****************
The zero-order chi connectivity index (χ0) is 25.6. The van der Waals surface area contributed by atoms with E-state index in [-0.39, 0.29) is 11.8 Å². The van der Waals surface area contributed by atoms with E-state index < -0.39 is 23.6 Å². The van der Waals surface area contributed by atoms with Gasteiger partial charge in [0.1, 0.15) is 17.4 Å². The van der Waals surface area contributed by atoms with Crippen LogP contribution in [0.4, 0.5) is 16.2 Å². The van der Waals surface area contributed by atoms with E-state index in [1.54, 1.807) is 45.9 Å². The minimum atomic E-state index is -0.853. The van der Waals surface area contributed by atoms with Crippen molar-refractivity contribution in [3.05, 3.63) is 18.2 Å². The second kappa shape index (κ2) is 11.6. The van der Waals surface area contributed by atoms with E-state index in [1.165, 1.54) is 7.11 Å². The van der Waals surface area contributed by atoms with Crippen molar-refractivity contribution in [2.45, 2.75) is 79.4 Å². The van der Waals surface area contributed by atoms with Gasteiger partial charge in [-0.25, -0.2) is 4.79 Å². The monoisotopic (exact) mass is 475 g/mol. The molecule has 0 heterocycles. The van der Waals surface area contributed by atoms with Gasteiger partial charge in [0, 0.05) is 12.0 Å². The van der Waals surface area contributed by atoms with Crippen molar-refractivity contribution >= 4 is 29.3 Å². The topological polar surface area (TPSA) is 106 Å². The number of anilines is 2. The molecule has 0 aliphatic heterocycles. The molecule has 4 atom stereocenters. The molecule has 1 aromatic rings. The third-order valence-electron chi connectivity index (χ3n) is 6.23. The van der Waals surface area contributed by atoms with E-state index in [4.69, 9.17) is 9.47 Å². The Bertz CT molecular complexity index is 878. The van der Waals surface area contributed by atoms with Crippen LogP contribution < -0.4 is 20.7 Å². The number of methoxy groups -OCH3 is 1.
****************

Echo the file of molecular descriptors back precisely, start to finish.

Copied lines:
The zero-order chi connectivity index (χ0) is 25.6. The van der Waals surface area contributed by atoms with E-state index in [-0.39, 0.29) is 11.8 Å². The van der Waals surface area contributed by atoms with E-state index < -0.39 is 23.6 Å². The van der Waals surface area contributed by atoms with Gasteiger partial charge in [0.1, 0.15) is 17.4 Å². The van der Waals surface area contributed by atoms with Crippen LogP contribution in [0.4, 0.5) is 16.2 Å². The van der Waals surface area contributed by atoms with E-state index in [1.54, 1.807) is 45.9 Å². The minimum atomic E-state index is -0.853. The van der Waals surface area contributed by atoms with Crippen molar-refractivity contribution in [3.05, 3.63) is 18.2 Å². The second kappa shape index (κ2) is 11.6. The van der Waals surface area contributed by atoms with E-state index in [1.165, 1.54) is 7.11 Å². The van der Waals surface area contributed by atoms with Crippen molar-refractivity contribution in [2.45, 2.75) is 79.4 Å². The van der Waals surface area contributed by atoms with Gasteiger partial charge in [-0.25, -0.2) is 4.79 Å². The monoisotopic (exact) mass is 475 g/mol. The molecule has 0 heterocycles. The van der Waals surface area contributed by atoms with Gasteiger partial charge in [0, 0.05) is 12.0 Å². The van der Waals surface area contributed by atoms with Crippen molar-refractivity contribution >= 4 is 29.3 Å². The topological polar surface area (TPSA) is 106 Å². The number of anilines is 2. The molecule has 0 aliphatic heterocycles. The molecule has 4 atom stereocenters. The molecule has 1 aromatic rings. The third-order valence-electron chi connectivity index (χ3n) is 6.23. The van der Waals surface area contributed by atoms with E-state index in [4.69, 9.17) is 9.47 Å². The Bertz CT molecular complexity index is 878. The van der Waals surface area contributed by atoms with Crippen LogP contribution < -0.4 is 20.7 Å². The number of methoxy groups -OCH3 is 1.